A staggering one out of every ten Americans take an antidepressant. That means even here in sunny Boulder, CO, we have a lot of folks getting a chemical assist.

A Naturopathic Approach Compared To Western Medicine

All medication comes with unintended side effects. For some, unpleasant side effects are significantly disruptive – they may feel like completely different people on medication. Undoubtedly, medication has its place and is a useful tool, yet it only treats one aspect of a person.

A naturopathic approach seeks to discover the root biological factors of disturbed mental health, and treats the person holistically, in an attempt to normalize brain biochemistry and function, rather than override it.

If you are suffering from anxiety or depression, consider working with a naturopathic doctor.

Functional, Integrative Medicine in Boulder, CO

In my naturopathic practice, I have a functional, integrative approach. I collaborate with psychotherapists, psychiatrists, as well as primary care providers.

While a psychotherapist’s main focus is often talk therapy (among other specialized modalities, e.g. EMDR), a psychiatrist specializes in psychiatric medications and all of their nuances. Both types of practitioners today are likely familiar with how

  • Lifestyle (nutrition, exercise, etc)
  • Family history
  • Biological factors

contribute to mental health.

However, not many psychotherapists or psychiatrists are familiar with the long list of biological factors/stressors that could actually be causing (or at least contributing) to one’s depression, anxiety, or other mental health issues.

Naturopathic Insights into Depression and Anxiety with Meghan Van Vleet, ND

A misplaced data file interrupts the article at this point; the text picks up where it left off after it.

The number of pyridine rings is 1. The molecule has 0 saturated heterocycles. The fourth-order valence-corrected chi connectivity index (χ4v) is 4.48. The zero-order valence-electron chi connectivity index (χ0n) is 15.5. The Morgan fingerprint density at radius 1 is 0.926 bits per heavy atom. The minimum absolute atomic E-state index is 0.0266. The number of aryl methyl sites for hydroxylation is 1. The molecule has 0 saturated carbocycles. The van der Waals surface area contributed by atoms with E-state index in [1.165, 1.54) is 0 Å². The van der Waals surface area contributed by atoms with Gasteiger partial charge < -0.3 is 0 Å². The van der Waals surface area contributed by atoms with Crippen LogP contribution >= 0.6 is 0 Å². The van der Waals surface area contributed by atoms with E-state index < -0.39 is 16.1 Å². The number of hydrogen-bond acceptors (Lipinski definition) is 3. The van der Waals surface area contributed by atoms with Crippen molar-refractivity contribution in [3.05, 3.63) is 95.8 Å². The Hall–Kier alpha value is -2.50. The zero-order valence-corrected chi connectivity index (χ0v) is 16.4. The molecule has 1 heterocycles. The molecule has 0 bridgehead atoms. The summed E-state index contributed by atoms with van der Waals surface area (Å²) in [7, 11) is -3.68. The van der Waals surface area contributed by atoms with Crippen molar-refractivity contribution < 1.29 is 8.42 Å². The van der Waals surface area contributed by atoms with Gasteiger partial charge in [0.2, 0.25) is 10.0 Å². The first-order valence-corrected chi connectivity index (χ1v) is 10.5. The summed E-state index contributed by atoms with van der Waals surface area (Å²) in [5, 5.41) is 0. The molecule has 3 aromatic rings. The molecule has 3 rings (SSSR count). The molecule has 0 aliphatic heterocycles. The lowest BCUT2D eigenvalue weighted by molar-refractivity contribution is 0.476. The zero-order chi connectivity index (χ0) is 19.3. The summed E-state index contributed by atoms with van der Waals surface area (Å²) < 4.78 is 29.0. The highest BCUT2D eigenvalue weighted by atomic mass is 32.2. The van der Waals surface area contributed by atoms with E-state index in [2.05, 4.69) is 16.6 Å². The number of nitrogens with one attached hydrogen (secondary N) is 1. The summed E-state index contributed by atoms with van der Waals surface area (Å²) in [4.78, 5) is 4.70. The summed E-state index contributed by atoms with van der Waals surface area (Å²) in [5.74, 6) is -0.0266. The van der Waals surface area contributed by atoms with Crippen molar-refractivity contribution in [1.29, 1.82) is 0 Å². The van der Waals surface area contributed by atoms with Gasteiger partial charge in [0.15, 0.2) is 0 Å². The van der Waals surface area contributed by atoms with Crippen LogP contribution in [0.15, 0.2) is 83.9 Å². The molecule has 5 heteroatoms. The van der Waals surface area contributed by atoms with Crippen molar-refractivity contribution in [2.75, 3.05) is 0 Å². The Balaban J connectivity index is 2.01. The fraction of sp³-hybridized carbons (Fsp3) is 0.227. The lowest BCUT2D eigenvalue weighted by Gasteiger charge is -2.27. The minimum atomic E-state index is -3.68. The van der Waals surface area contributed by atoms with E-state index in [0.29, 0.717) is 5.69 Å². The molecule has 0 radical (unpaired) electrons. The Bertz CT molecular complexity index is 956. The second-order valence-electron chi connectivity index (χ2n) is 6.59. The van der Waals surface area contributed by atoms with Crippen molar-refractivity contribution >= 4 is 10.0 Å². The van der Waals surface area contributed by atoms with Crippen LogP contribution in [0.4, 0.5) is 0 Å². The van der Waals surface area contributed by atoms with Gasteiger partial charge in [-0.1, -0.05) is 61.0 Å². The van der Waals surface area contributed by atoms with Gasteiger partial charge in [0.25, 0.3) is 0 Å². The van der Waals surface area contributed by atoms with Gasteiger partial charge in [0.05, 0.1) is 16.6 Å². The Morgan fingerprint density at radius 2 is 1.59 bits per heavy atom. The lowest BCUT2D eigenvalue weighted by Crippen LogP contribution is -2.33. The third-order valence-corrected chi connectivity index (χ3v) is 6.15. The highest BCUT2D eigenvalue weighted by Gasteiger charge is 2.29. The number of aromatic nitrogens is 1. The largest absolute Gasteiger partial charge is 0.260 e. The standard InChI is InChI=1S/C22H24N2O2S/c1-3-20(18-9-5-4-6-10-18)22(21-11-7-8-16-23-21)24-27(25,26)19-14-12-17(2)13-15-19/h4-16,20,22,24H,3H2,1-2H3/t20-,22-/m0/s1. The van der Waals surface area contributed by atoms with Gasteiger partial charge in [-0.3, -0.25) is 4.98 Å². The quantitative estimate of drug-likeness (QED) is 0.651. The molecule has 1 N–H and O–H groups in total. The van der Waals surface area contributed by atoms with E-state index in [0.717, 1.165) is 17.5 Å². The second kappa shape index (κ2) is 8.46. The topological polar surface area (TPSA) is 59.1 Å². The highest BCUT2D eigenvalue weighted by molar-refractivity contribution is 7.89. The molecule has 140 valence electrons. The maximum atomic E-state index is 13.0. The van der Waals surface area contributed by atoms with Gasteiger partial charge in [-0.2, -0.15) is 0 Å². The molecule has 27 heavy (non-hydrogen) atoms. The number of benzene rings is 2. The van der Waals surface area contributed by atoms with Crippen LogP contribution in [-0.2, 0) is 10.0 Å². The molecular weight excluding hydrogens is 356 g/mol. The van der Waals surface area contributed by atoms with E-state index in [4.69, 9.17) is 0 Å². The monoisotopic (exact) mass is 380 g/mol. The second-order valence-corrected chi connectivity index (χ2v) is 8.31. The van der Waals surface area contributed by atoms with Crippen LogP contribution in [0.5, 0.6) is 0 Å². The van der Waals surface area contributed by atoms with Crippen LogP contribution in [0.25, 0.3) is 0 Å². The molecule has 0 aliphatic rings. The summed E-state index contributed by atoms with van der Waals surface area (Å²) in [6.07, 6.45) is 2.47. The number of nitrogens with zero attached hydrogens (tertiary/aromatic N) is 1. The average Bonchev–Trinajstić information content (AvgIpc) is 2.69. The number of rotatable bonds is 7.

Your doctor is likely not looking at these factors, and often when they do, they do not look with a lens of functional medicine understanding.

A naturopathic approach takes into consideration a diverse set of factors, including:

  • A person’s story and symptoms
  • Lifestyle
  • Family history
  • Physical exam findings
  • Targeted laboratory testing.

Through this comprehensive picture, a naturopathic doctor may gain insight on what might be contributing, or causative, factors in a person’s experience of depression or anxiety.

Naturopathy Considers Biological Factors with Mental Health

Biological factors may include:

  • Poor diet/nutrition
  • Blood sugar imbalance
  • Chronic stress
  • Hormonal imbalances
  • Allergies
  • Food sensitivities
  • Dysbiosis and/or leaky gut
  • Lack of exercise
  • Less than optimal sleep habits
  • Environmental toxin exposure
  • Copper overload
  • B6 deficiency
  • Zinc deficiency
  • Methyl/folate imbalances
  • Amino acid imbalances
  • Undetected chronic infections.

If any of the above are affecting you, discovering and resolving these issues can go a long way toward helping you feel like yourself again.

Naturopathic Treatment

Naturopathic treatment plans always address the whole person/whole body, and include nutrition (both food and supplements), herbal medicine, hydrotherapy, as well as prioritizing, goal setting, and help strategizing a pathway to whole body wellness.

Treat the Whole Person

It is a core naturopathic principle to “Treat the Whole Person”. What exactly does this mean? To start, it means that there is no one-size-fits-all solution. The doctor approaches each patient as an integrated whole being rather than a set of symptoms to be treated individually.

For example, if someone has chronic inflammation and trouble sleeping, a conventionally trained doctor might offer an anti-inflammatory and a sleeping pill. In treating the whole, I might address pain, but also

  • reduce input to inflammatory pathways with diet & lifestyle recommendations
  • support anti-inflammatory pathways with nutrition and herbs
  • Explore all of the reasons that might cause a person to have trouble sleeping (racing mind, what they ate for dinner, unsupportive bedtime routines, chronic stress, etc).

We can address these things knowing that if we uncover the cause of sleep disturbance, it will go a long way towards lowering inflammation.

Treating the Whole Person for Mental Health

A naturopathic approach to mental health would be similar. Lifestyle habits and routines affect mental health and well-being, as illustrated by many of the causative/contributing factors listed above.

What are your habits, routines, and patterns? Do they serve you and your goals?

Are you a creature of habit or do you “go with the flow?” Both are fine, but also have their limitations.